AMN Reviews

AMN Reviews: Sonologyst & Kshatriy – Time is the Enemy (2016; Unexplained Sounds Group)

Before Raffaele Pezzella became known for running the Unexplained Sounds Group of labels and curating experimental music from around the world, he recorded over a dozen albums as Sonologoyst (a stage name that he still uses in recent efforts). Time is the Enemy is a collaboration with Russian sound artist Bulychev Sergey. As I explore the Sonologyst back catalog, I hope to find time to write more about it, as Pezzella and company have put out some very strong material that remains overlooked by many.

Pezzella and Sergey draw from history, philosophy, literature, and film, mostly sticking to esoteric concepts. The largely-improvised music fits this mold, with a heavy emphasis on experimental drone and electroacoustic ambient. Four of the five tracks are collaborations of this duo, while one was the effort of only Sergey (though it appears that Pezzella provided editing).

The overall sound is fairly consistent throughout, with low-frequency drones virtually constant while the upper registers incorporate a more diverse set of features. The pace is deliberate, haunting rather than hurried.

Said features include cosmic, burbling synth, foreboding chords, sculpted feedback, and various cracklings, rumblings, and blended static. Unaltered Mind combines slow-moving chord patterns, feedback, and electroacoustic elements in a foreboding, cinematic mix. Venus Smile employs chanted vocals, cavernous synth, and shimmering static. Self Luminosity is the solo effort from Sergey, with a watery and spacious feel, consisting of a handful of synth themes with fluttering effects. Chronopolis employs dark chording, harsher tones, and discordant textures. The title track rounds things out with a more pastoral approach yet still exudes disquiet. Reminiscent of Robert Rich circa 1995-2000, the synth is accompanied by clicking and popping effects as well as high-frequency waves.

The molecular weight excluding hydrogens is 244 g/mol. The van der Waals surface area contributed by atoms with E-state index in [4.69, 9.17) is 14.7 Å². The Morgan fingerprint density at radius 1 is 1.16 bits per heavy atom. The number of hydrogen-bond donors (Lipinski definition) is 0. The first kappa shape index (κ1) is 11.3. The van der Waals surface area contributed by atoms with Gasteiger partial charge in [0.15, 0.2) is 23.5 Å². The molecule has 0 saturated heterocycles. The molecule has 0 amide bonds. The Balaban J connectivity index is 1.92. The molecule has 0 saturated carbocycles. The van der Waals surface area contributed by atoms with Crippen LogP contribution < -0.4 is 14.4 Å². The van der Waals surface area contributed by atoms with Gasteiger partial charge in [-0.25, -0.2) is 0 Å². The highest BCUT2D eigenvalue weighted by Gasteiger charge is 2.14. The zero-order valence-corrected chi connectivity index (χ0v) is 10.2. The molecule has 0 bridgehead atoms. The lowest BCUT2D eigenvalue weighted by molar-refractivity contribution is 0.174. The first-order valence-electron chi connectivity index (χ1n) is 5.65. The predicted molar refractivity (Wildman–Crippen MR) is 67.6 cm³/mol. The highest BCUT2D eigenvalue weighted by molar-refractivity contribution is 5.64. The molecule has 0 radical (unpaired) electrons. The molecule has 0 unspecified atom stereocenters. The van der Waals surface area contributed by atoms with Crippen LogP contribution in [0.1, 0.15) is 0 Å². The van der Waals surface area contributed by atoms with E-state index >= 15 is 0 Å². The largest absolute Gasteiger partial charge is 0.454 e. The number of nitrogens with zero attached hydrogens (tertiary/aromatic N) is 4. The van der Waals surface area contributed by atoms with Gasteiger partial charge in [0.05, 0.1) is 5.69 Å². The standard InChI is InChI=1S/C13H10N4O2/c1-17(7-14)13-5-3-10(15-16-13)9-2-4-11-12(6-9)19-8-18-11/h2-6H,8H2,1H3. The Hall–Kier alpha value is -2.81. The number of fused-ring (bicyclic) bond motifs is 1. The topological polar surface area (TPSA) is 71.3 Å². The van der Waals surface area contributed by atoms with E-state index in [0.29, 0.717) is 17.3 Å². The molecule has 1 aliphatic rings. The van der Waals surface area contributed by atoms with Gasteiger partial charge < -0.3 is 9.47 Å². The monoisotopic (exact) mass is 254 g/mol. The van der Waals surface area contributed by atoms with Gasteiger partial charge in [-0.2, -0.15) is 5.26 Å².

Despite being six years old, Time is the Enemy sounds fresh and is a more than worthwhile way of spending 50 minutes. But be warned, as soon as you finish the album, you’ll want to start it up again.